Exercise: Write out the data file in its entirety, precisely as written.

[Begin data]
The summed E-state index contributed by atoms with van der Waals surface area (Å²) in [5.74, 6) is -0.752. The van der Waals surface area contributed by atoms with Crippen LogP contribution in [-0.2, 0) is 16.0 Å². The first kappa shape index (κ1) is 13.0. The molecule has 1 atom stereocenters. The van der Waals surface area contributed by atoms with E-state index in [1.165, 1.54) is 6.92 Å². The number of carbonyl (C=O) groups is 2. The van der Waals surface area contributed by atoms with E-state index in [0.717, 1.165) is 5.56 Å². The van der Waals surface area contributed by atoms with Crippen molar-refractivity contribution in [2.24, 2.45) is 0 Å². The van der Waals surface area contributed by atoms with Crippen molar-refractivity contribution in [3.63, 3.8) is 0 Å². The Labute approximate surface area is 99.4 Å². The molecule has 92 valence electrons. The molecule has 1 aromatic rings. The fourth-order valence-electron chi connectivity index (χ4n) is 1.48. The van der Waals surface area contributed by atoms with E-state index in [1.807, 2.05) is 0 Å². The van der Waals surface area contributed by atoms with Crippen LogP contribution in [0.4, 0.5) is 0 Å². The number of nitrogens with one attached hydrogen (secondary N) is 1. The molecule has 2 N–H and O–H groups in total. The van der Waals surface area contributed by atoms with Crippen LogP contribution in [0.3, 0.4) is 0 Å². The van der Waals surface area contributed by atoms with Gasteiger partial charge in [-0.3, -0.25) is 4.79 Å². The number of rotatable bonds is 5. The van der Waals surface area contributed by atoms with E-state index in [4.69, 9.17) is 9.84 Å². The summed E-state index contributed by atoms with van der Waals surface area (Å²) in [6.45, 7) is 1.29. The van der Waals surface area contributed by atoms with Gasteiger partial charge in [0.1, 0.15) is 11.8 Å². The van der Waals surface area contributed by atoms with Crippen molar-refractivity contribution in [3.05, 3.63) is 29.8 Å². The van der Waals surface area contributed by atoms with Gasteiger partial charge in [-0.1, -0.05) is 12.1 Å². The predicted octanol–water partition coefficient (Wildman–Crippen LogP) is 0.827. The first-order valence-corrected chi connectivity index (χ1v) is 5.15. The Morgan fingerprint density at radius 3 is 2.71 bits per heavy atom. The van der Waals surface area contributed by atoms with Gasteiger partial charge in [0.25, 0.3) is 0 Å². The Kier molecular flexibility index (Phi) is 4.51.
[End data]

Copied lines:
The summed E-state index contributed by atoms with van der Waals surface area (Å²) in [5.74, 6) is -0.752. The van der Waals surface area contributed by atoms with Crippen LogP contribution in [-0.2, 0) is 16.0 Å². The first kappa shape index (κ1) is 13.0. The molecule has 1 atom stereocenters. The van der Waals surface area contributed by atoms with E-state index in [1.165, 1.54) is 6.92 Å². The number of carbonyl (C=O) groups is 2. The van der Waals surface area contributed by atoms with E-state index in [0.717, 1.165) is 5.56 Å². The van der Waals surface area contributed by atoms with Crippen molar-refractivity contribution in [2.24, 2.45) is 0 Å². The van der Waals surface area contributed by atoms with Crippen molar-refractivity contribution in [3.63, 3.8) is 0 Å². The Labute approximate surface area is 99.4 Å². The molecule has 92 valence electrons. The molecule has 1 aromatic rings. The fourth-order valence-electron chi connectivity index (χ4n) is 1.48. The van der Waals surface area contributed by atoms with E-state index in [1.807, 2.05) is 0 Å². The van der Waals surface area contributed by atoms with Crippen LogP contribution in [0.4, 0.5) is 0 Å². The number of nitrogens with one attached hydrogen (secondary N) is 1. The molecule has 2 N–H and O–H groups in total. The van der Waals surface area contributed by atoms with Crippen LogP contribution in [0.3, 0.4) is 0 Å². The van der Waals surface area contributed by atoms with Gasteiger partial charge in [-0.3, -0.25) is 4.79 Å². The number of rotatable bonds is 5. The van der Waals surface area contributed by atoms with E-state index in [4.69, 9.17) is 9.84 Å². The summed E-state index contributed by atoms with van der Waals surface area (Å²) in [6.45, 7) is 1.29. The van der Waals surface area contributed by atoms with Gasteiger partial charge in [0.1, 0.15) is 11.8 Å². The van der Waals surface area contributed by atoms with Crippen molar-refractivity contribution in [3.05, 3.63) is 29.8 Å². The van der Waals surface area contributed by atoms with Gasteiger partial charge in [-0.1, -0.05) is 12.1 Å². The predicted octanol–water partition coefficient (Wildman–Crippen LogP) is 0.827. The first-order valence-corrected chi connectivity index (χ1v) is 5.15. The Morgan fingerprint density at radius 3 is 2.71 bits per heavy atom. The van der Waals surface area contributed by atoms with Gasteiger partial charge in [0.25, 0.3) is 0 Å². The Kier molecular flexibility index (Phi) is 4.51.